On the Escalator: entrepreneur workshop on raising capital

Yesterday I attended a workshop on raising capital, and got great value—particularly as it was free, thanks to NZ Trade and Industry.

As always, the thoughts and to-dos I took away are a mixture of memorable expressions and tips that relate to our own business situation, right now. Much of this is already known to Alice and me: but knowledge needs a kick in the backside now and then.


  • Sale of equity is the most expensive way to raise capital.
  • The moment you mention two figures, you have stated a valuation for your company: $# capital for #% of equity = {do sums} = your company's value. Valuation is the starting point for negotiations.
  • Investor needs money back with interest within 5-7 years, otherwise it's a donation, not an investment.
  • Learn to tell the story of your company in numbers. Do a growth graph, past and predicted.

Hats and jobs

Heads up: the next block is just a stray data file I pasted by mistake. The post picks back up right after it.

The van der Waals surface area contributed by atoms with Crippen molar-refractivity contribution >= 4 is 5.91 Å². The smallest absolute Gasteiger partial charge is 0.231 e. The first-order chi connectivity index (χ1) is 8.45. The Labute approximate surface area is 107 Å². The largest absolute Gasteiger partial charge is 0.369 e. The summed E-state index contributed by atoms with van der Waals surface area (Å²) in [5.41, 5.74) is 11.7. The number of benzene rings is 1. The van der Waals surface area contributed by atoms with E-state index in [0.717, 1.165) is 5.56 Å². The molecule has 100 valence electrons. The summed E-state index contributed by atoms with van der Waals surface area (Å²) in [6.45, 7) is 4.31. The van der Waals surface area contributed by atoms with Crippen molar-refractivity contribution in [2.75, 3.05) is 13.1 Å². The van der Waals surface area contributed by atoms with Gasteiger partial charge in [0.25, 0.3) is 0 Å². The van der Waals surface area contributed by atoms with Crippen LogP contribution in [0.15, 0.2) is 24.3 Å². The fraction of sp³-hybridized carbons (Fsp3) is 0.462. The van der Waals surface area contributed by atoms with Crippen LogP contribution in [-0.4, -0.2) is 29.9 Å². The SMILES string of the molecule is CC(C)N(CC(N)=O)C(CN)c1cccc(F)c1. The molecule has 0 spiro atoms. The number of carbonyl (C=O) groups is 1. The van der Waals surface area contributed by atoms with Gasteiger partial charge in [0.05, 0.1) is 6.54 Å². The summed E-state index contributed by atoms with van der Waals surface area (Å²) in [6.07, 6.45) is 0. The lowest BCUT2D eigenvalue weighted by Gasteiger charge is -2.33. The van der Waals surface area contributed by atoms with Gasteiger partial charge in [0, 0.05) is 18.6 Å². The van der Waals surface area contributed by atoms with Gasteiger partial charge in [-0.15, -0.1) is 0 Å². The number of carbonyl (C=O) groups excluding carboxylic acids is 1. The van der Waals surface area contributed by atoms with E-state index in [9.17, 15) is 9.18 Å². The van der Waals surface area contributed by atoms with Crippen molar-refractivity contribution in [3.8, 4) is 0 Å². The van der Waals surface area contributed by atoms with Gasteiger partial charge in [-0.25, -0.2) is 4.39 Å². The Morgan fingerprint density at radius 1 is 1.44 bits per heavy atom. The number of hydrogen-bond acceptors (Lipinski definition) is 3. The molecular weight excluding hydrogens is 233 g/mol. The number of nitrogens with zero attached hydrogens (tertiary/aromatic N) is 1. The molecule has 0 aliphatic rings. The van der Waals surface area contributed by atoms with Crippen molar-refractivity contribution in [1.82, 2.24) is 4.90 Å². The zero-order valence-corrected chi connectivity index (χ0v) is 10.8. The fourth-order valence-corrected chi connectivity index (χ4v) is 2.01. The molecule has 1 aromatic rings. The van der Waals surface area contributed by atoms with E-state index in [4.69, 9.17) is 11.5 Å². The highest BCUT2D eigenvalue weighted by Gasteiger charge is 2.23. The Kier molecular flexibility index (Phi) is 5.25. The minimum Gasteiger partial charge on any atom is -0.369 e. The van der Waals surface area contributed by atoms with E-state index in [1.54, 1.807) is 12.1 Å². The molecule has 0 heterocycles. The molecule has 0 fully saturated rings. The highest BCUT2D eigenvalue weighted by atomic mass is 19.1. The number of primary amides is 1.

• Identify the hats you wear. Don't wear more than 2 out of 3: share holder, director or employee/ manager/ CEO.
  • What jobs do you want to do? Carve out your role and write your own job description.
  • Note what jobs you are worst at. (Marketing.) Get someone who is very good at that job.

Don't try to go it alone

  • Among other things, investors look at people (and whether you're open to new ideas), governance (which evolves), and billing system.
  • Get at least 2 advisors. Otherwise you land up in a parent-child relationship, doing what you're told.
  • Change your advisors from time to time. They are right for a certain stage in your company's growth; later they are not so relevant.

Keep on your toes

  • Practise your pitch and never blow it. Everyone you meet is a potential customer, word-of-mouth marketer, or investor.
  • Get your own Due Diligence documents all in one file where you can access them immediately.
  • Do your own Due Diligence check on investors. (And providers.)
  • Prepare your company as if for investment, even if you aren't seeking investment right now. Your product is only one piece of the puzzle.

Escalator workshops for entrepreneurs: changing not dying

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